Saturday, 5 May 2012

Things Christians say: part 14. A life based on evidence?

A weekly series of responses to the things Christians say to atheists, based on the video reproduced here on 30th January 2012.  The aim is to tackle one every weekend, to give both a moderate, polite response to each question ('Piano'), followed by a more forceful rebuttal of the same question ('Forte'). 

You can't go through your whole life only believing in what you have evidence for.


I wonder why you might think it better, in general, to live your whole life believing in something that you have no evidence for.   Given the choice of one option or the other, it is perfectly obvious that you would not live that life for very long if you really did do that.

The point that I am trying to make is that your very survival depends on your use of evidence.  Would you lean very far out of a window on the tenth floor of a building and then, believing that you could fly, let go?  I thought not.  The evidence of your experience keeps you from doing that.

Do you look both ways before crossing the road?  I thought so.

For most of your life you use rational thought and evidence based reasoning.  But somehow you drop all of that when you come to examine your belief in God.

Sometimes you hear variations on this theme.  Just this week, one of my twitter correspondents, @LostForWords17, tweeted about one of my posts, Faithful genius - a contradiction? He said "This is really interesting, and I agree to a point. What about outside 'irrational' events which only Theists can explain?"  Naturally this got my interest and I invited him to write a guest post to explain, and he kindly agreed.  You will find here in a day or two.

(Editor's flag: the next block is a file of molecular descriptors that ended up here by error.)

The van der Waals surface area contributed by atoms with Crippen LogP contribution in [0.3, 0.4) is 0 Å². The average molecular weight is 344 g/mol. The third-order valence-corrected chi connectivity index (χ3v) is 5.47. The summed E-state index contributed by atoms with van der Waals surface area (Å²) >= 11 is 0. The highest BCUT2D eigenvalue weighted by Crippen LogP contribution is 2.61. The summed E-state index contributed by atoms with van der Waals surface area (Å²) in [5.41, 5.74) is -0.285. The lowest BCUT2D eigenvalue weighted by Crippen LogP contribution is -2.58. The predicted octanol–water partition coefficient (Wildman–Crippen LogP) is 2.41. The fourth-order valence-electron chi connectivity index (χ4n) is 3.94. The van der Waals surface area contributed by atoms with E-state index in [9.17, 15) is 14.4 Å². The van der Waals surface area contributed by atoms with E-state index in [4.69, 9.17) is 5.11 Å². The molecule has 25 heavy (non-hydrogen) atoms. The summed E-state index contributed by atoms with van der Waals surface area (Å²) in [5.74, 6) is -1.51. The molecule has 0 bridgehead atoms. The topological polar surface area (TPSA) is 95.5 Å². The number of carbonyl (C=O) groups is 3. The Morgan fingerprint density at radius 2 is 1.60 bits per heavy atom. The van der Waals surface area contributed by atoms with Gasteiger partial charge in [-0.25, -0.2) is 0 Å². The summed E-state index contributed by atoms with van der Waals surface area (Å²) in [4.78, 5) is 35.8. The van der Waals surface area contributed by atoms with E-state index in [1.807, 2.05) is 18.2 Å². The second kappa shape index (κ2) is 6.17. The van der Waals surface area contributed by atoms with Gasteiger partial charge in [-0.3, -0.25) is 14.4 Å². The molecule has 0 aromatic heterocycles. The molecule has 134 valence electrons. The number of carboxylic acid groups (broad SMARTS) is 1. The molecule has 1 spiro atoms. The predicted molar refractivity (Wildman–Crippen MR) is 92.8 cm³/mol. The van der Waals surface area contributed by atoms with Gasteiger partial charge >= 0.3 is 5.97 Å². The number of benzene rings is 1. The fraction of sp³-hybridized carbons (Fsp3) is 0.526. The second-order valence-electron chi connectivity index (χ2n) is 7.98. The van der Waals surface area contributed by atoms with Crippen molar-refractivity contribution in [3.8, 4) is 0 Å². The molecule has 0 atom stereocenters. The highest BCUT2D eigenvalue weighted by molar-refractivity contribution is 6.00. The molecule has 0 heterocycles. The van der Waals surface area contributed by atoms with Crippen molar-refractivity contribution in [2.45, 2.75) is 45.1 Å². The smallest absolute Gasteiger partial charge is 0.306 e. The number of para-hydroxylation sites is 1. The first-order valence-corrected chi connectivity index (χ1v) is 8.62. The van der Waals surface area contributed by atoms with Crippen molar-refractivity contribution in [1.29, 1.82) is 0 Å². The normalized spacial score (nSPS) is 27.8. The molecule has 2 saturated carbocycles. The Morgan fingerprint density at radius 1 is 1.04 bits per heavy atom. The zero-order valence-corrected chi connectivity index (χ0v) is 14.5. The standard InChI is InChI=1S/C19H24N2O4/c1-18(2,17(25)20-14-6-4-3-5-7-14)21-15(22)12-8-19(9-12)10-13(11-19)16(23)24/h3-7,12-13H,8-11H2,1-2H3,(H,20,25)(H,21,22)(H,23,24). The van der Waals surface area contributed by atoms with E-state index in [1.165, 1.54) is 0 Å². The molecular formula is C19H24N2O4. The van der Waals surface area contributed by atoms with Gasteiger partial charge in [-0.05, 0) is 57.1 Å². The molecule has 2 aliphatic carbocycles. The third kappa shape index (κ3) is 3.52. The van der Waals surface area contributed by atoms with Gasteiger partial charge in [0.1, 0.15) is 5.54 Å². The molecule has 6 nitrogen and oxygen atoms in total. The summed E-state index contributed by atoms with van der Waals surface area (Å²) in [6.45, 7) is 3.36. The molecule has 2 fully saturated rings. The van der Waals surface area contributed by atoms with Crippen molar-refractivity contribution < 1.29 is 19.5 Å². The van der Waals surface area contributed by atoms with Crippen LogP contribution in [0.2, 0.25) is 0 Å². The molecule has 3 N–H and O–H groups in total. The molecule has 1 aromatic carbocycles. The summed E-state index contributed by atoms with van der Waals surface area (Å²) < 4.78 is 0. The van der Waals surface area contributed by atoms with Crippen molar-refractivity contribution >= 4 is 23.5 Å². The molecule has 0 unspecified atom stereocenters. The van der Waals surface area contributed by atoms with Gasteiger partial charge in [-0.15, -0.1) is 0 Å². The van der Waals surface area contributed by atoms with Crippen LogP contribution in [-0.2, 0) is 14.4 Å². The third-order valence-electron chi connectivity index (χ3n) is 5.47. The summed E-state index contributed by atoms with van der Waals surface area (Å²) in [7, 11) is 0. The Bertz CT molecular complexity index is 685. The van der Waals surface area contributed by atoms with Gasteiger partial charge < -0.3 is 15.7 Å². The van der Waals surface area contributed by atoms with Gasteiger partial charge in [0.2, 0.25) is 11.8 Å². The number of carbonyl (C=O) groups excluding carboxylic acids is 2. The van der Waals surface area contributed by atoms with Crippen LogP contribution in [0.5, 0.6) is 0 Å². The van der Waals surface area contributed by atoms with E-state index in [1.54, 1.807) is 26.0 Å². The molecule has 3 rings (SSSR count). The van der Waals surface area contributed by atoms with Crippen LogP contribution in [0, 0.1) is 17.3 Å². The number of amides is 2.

Mercifully I do not hear this argument very often.  I don't always challenge things christians say, to their faces and immediately (as it tends to interrupt an interesting conversation) but this is one thing that rarely goes unchallenged.

As soon as I detect this kind of question, I ask them what sort of thing they mean.

In a sense, the very question is an example of a logical fallacy called "The Appeal to Ignorance".  Naturally we are all ignorant about many things.  Indeed we are all ignorant about most things in the universe and should not be offended by anyone pointing this out.  It just feels as though we know a lot because 'our' little bit of the (supposedly fine tuned) universe is so small.

Things that can only be explained by the presence of gods are getting fewer in number as science progresses.  Things that individuals think are only explicable by their God will only go the same way if they are open to the explanations that others can provide.

Last week: You know, I think deep down you really believe!
Next week:  Your atheism is just a way for you to persecute christians

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